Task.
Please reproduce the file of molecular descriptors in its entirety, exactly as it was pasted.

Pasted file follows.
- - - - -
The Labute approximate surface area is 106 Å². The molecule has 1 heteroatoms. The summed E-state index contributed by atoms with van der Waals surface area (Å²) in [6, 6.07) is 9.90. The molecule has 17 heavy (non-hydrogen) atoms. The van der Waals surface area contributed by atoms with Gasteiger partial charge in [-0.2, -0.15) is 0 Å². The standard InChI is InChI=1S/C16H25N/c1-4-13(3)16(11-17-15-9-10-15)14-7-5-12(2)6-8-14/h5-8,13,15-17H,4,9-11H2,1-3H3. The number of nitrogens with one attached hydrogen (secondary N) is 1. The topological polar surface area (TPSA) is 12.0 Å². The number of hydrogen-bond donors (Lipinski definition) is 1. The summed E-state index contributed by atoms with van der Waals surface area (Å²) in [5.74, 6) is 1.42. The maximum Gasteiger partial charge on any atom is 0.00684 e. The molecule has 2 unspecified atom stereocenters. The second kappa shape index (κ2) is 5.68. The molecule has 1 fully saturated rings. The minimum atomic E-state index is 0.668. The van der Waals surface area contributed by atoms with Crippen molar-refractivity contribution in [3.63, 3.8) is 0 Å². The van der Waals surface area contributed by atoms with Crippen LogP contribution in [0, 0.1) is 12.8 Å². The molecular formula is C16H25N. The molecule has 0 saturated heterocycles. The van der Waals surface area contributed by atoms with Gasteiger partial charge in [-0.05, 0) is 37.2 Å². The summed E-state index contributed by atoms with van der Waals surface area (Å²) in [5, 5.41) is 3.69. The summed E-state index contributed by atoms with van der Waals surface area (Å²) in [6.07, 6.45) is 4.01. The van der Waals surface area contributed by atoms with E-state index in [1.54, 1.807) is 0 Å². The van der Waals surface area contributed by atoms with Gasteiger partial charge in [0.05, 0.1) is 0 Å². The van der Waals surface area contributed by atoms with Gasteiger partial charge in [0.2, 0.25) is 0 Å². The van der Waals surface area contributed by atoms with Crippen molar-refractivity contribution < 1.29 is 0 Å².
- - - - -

The Labute approximate surface area is 106 Å². The molecule has 1 heteroatoms. The summed E-state index contributed by atoms with van der Waals surface area (Å²) in [6, 6.07) is 9.90. The molecule has 17 heavy (non-hydrogen) atoms. The van der Waals surface area contributed by atoms with Gasteiger partial charge in [-0.2, -0.15) is 0 Å². The standard InChI is InChI=1S/C16H25N/c1-4-13(3)16(11-17-15-9-10-15)14-7-5-12(2)6-8-14/h5-8,13,15-17H,4,9-11H2,1-3H3. The number of nitrogens with one attached hydrogen (secondary N) is 1. The topological polar surface area (TPSA) is 12.0 Å². The number of hydrogen-bond donors (Lipinski definition) is 1. The summed E-state index contributed by atoms with van der Waals surface area (Å²) in [5.74, 6) is 1.42. The maximum Gasteiger partial charge on any atom is 0.00684 e. The molecule has 2 unspecified atom stereocenters. The second kappa shape index (κ2) is 5.68. The molecule has 1 fully saturated rings. The minimum atomic E-state index is 0.668. The van der Waals surface area contributed by atoms with Crippen molar-refractivity contribution in [3.63, 3.8) is 0 Å². The van der Waals surface area contributed by atoms with Crippen LogP contribution in [0, 0.1) is 12.8 Å². The molecular formula is C16H25N. The molecule has 0 saturated heterocycles. The van der Waals surface area contributed by atoms with Gasteiger partial charge in [-0.05, 0) is 37.2 Å². The summed E-state index contributed by atoms with van der Waals surface area (Å²) in [5, 5.41) is 3.69. The summed E-state index contributed by atoms with van der Waals surface area (Å²) in [6.07, 6.45) is 4.01. The van der Waals surface area contributed by atoms with E-state index in [1.54, 1.807) is 0 Å². The van der Waals surface area contributed by atoms with Gasteiger partial charge in [0.05, 0.1) is 0 Å². The van der Waals surface area contributed by atoms with Gasteiger partial charge in [0.2, 0.25) is 0 Å². The van der Waals surface area contributed by atoms with Crippen molar-refractivity contribution < 1.29 is 0 Å².